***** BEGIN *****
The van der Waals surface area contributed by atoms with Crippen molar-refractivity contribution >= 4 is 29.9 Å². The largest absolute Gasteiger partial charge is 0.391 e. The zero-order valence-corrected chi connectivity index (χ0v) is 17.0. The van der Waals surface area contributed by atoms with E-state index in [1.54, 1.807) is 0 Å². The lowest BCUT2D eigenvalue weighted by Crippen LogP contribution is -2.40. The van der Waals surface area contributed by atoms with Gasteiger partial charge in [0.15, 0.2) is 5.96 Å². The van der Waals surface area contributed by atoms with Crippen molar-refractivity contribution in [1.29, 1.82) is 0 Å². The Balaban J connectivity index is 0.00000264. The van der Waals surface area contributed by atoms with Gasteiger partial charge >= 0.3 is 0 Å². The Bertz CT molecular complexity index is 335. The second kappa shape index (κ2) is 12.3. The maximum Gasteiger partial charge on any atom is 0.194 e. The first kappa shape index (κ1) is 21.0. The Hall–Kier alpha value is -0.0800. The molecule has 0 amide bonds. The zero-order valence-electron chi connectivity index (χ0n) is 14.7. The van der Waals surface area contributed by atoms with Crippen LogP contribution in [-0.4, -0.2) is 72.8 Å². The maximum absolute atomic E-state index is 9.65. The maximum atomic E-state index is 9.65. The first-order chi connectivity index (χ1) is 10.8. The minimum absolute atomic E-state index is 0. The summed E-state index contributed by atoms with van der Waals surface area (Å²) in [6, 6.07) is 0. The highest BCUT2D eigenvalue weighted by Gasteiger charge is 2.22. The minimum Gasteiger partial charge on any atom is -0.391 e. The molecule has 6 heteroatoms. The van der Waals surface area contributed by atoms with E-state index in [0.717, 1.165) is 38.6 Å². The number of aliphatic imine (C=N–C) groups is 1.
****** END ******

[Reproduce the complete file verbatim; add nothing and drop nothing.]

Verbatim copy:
The van der Waals surface area contributed by atoms with Crippen molar-refractivity contribution >= 4 is 29.9 Å². The largest absolute Gasteiger partial charge is 0.391 e. The zero-order valence-corrected chi connectivity index (χ0v) is 17.0. The van der Waals surface area contributed by atoms with E-state index in [1.54, 1.807) is 0 Å². The lowest BCUT2D eigenvalue weighted by Crippen LogP contribution is -2.40. The van der Waals surface area contributed by atoms with Gasteiger partial charge in [0.15, 0.2) is 5.96 Å². The van der Waals surface area contributed by atoms with Crippen molar-refractivity contribution in [1.29, 1.82) is 0 Å². The Balaban J connectivity index is 0.00000264. The van der Waals surface area contributed by atoms with Gasteiger partial charge >= 0.3 is 0 Å². The Bertz CT molecular complexity index is 335. The second kappa shape index (κ2) is 12.3. The maximum Gasteiger partial charge on any atom is 0.194 e. The first kappa shape index (κ1) is 21.0. The Hall–Kier alpha value is -0.0800. The molecule has 0 amide bonds. The zero-order valence-electron chi connectivity index (χ0n) is 14.7. The van der Waals surface area contributed by atoms with Crippen LogP contribution in [-0.4, -0.2) is 72.8 Å². The maximum absolute atomic E-state index is 9.65. The maximum atomic E-state index is 9.65. The first-order chi connectivity index (χ1) is 10.8. The minimum absolute atomic E-state index is 0. The summed E-state index contributed by atoms with van der Waals surface area (Å²) in [6, 6.07) is 0. The highest BCUT2D eigenvalue weighted by Gasteiger charge is 2.22. The minimum Gasteiger partial charge on any atom is -0.391 e. The molecule has 6 heteroatoms. The van der Waals surface area contributed by atoms with E-state index in [0.717, 1.165) is 38.6 Å². The number of aliphatic imine (C=N–C) groups is 1.